By Mike Laws - 12/13/07 06:52 PM EST
As a longtime hockey enthusiast, I harbor no illusions of ice rinks being romantic locales.
Most are not — unless you’ve got a thing for filthy rubberized flooring, dog food-grade refreshments and years upon years’ worth of accumulated sweat-stink. Whatever Hollywood might have to offer on the subject, for the most part it’s safe to say there are better spots to go a-wooin’.
But for every rule there’s an exception, and thankfully for Washingtonians, our local exception pops up in the heart of town. The National Gallery of Art Sculpture Garden’s fountain underwent its yearly transformation into a quaint outdoor skating rink a couple weeks ago, thus eliminating the need to head out to the ’burbs — and, in all likelihood, to deal with crazed figure-skating moms, toothless hockey goons and rink rats with names like Chopper — in pursuit of a pristine sheet of ice.
An added benefit: The rink, which sits in the shadow of the National Archives, is also a stone’s toss from the Pavilion Café, hardly your typical ice-side eatery. Here canoodling couples and amorous adventurers, still red-cheeked from the cold, can tuck into high-culinary creations like the Pear and Duck Salad or the Winter Vegetable Panini, basking in the place’s cozy ski-resort vibe.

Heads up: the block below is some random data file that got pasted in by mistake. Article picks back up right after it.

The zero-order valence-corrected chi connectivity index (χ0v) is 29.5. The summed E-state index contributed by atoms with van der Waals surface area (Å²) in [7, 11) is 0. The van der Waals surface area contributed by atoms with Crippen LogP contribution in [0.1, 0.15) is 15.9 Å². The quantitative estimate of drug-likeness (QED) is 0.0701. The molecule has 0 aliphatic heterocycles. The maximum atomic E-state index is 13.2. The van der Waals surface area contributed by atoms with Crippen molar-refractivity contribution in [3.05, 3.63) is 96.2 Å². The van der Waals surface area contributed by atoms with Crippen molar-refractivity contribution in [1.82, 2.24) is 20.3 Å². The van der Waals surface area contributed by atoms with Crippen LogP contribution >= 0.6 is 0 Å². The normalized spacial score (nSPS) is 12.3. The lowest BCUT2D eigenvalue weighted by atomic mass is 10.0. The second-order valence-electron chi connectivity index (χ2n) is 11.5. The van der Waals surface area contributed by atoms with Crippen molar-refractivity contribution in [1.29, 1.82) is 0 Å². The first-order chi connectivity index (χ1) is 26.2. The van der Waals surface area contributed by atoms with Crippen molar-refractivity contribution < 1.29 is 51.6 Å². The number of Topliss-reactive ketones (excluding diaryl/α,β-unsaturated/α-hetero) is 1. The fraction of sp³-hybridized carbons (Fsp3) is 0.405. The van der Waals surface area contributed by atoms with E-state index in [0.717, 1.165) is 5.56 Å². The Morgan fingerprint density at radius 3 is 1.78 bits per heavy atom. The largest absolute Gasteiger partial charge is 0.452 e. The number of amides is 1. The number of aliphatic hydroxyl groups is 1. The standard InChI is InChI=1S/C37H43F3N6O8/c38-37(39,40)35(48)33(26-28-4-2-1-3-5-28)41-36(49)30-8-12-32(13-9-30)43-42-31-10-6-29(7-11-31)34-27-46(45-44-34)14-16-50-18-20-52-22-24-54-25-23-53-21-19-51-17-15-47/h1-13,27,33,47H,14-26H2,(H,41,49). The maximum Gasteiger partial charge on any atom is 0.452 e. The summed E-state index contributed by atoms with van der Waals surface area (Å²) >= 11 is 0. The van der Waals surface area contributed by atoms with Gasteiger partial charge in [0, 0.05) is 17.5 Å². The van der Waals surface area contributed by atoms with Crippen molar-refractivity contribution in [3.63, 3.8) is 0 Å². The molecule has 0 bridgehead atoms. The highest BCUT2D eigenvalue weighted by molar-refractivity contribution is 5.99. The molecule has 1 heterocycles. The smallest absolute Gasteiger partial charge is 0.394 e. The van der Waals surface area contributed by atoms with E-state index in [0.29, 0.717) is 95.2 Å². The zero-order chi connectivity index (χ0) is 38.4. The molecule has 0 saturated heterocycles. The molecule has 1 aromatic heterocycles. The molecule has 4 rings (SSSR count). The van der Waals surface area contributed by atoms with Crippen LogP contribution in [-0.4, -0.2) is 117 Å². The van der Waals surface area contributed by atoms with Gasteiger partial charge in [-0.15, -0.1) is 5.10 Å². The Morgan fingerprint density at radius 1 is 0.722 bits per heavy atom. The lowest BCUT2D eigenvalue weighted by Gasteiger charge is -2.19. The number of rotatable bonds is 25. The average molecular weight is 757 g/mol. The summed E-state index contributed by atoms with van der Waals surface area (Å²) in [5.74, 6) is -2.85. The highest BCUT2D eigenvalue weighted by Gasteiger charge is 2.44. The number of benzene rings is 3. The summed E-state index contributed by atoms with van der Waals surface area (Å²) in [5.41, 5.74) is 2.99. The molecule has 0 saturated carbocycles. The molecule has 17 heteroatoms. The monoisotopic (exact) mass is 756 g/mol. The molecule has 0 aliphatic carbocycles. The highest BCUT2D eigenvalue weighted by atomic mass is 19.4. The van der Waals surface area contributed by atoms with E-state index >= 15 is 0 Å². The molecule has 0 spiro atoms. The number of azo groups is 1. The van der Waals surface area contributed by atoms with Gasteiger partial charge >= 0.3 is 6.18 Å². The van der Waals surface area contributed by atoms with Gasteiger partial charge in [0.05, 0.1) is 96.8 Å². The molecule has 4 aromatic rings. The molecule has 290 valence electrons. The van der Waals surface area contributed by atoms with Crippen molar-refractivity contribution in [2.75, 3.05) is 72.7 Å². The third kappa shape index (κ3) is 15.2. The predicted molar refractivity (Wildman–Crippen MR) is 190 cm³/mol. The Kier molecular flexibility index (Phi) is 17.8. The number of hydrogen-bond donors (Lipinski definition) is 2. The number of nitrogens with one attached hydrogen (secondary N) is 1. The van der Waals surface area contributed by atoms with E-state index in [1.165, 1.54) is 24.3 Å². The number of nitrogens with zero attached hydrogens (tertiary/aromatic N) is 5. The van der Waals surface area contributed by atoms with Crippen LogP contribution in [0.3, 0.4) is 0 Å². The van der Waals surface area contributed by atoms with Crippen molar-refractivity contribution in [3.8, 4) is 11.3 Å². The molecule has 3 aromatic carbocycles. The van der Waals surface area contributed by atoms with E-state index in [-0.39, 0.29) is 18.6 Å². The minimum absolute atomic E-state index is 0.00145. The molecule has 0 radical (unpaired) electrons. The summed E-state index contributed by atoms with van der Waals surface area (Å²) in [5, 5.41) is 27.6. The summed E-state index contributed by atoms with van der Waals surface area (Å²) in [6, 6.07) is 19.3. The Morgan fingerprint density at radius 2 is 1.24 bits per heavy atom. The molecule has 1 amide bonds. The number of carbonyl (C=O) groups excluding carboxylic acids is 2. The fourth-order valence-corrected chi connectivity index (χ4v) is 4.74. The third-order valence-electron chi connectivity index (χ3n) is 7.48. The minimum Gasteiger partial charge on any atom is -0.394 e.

So rinkside romance may be possible after all, although I’d offer this word of caution: That thing where you skate real hard and slam on the brakes, showering your date with ice shavings? It was funnier in middle school.
Of course, it wouldn’t be totally insane to prefer to stay out of the cold, in which case there’s …
Middle Distance Runner
Live at The Rock and Roll Hotel,
1353 H St. NE
Friday: doors open 8:30 p.m.
$10 in advance, $12 day of show
As band names go, Middle Distance Runner fairly reeks of indie-rock pretension: on the longish side and not funny ha-ha — funny ironic.
Good thing the book-cover rule applies also to music, because to write this D.C. quintet off in advance for having a less-than-stellar name would be to miss out on the wide-ranging sound they’ll be bringing to H Street’s Rock and Roll Hotel on Friday, one that bounces from garage-rock jangle (“Man of the People”) to hipster balladry (“Naturally”) and even all the far-out way to wistful shoegaze (“The Sun and Earth”). Did we mention they’re from D.C.?